The tumour suppressor protein p53 may have a previously unappreciated role in the processing of microRNAs (miRNAs, small RNA molecules that influence gene expression). The finding, reported in Nature, has implications for cancer biology and drug development.
p53 is best known for its role as a transcription factor - a protein that enhances the production of RNA or 'transcription' - and as a tumour suppressor. Disruption of p53 is a fundamental event in the development of most cancers. Kohei Miyazono and colleagues link p53 with the maturation of miRNAs, thereby showing that it can affect gene expression indirectly. The team shows that, when DNA is damaged, p53 enhances post-transcriptional maturation of several miRNAs with known growth-suppressing functions.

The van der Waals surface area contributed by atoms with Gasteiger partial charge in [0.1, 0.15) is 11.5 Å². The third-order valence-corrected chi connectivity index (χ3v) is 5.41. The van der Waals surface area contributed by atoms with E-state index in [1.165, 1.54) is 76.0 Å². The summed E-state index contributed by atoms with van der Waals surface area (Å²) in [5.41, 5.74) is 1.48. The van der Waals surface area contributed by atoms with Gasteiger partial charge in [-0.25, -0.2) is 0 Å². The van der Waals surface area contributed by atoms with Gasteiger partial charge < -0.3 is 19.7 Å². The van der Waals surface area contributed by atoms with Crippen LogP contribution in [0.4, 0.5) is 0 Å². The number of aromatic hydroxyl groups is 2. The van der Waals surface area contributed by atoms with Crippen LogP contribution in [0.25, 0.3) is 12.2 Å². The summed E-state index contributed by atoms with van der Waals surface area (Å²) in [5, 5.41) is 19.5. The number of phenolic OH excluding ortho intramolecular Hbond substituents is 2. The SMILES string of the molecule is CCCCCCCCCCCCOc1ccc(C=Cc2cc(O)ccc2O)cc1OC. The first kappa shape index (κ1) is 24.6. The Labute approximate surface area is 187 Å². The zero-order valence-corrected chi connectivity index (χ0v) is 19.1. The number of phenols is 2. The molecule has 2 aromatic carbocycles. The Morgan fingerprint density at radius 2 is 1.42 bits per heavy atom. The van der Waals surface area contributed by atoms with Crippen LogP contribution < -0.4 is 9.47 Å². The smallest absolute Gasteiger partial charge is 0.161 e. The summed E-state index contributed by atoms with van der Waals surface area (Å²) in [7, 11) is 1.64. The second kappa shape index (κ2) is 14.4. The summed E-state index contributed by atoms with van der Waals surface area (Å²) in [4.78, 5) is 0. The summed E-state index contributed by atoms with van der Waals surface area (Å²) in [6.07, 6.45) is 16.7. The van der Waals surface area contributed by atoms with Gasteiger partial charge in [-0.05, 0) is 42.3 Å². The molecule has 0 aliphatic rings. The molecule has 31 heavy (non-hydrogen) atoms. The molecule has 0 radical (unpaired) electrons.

The results suggest that p53 may act as a global modifier of gene expression through the regulation of miRNA processing. It is hoped that drugs designed to target p53 and miRNA pathways may prove useful therapeutically.
Kohei Miyazono (University of Tokyo, Japan)
Franck Toledo (Institut Curie, Paris, France) N&V author
(C) Nature press release.
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